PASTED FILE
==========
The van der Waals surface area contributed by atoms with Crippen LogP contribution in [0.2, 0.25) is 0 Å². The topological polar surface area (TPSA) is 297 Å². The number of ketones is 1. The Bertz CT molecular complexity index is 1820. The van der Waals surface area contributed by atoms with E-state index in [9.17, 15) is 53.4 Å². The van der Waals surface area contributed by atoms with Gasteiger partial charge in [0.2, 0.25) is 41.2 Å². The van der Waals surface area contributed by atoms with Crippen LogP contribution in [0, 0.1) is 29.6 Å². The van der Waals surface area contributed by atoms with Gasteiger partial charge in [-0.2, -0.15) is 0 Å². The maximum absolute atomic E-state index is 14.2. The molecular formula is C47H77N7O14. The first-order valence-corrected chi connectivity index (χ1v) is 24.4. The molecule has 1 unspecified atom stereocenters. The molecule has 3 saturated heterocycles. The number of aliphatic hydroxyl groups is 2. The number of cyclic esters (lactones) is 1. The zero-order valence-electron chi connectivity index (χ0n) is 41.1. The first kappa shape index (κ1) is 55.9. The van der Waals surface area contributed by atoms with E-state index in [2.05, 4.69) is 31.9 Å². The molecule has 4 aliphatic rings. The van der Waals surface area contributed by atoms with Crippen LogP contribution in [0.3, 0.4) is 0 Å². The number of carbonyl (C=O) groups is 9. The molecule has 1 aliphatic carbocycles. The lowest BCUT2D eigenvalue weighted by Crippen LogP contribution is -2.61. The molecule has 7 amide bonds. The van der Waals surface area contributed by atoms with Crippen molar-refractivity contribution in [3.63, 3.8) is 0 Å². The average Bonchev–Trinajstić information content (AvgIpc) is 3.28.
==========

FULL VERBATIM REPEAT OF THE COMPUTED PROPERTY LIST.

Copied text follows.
The van der Waals surface area contributed by atoms with Crippen LogP contribution in [0.2, 0.25) is 0 Å². The topological polar surface area (TPSA) is 297 Å². The number of ketones is 1. The Bertz CT molecular complexity index is 1820. The van der Waals surface area contributed by atoms with E-state index in [9.17, 15) is 53.4 Å². The van der Waals surface area contributed by atoms with Gasteiger partial charge in [0.2, 0.25) is 41.2 Å². The van der Waals surface area contributed by atoms with Crippen LogP contribution in [0, 0.1) is 29.6 Å². The van der Waals surface area contributed by atoms with Gasteiger partial charge in [-0.2, -0.15) is 0 Å². The maximum absolute atomic E-state index is 14.2. The molecular formula is C47H77N7O14. The first-order valence-corrected chi connectivity index (χ1v) is 24.4. The molecule has 1 unspecified atom stereocenters. The molecule has 3 saturated heterocycles. The number of aliphatic hydroxyl groups is 2. The number of cyclic esters (lactones) is 1. The zero-order valence-electron chi connectivity index (χ0n) is 41.1. The first kappa shape index (κ1) is 55.9. The van der Waals surface area contributed by atoms with E-state index in [2.05, 4.69) is 31.9 Å². The molecule has 4 aliphatic rings. The van der Waals surface area contributed by atoms with Crippen LogP contribution in [0.3, 0.4) is 0 Å². The number of carbonyl (C=O) groups is 9. The molecule has 1 aliphatic carbocycles. The lowest BCUT2D eigenvalue weighted by Crippen LogP contribution is -2.61. The molecule has 7 amide bonds. The van der Waals surface area contributed by atoms with Crippen molar-refractivity contribution in [3.63, 3.8) is 0 Å². The average Bonchev–Trinajstić information content (AvgIpc) is 3.28.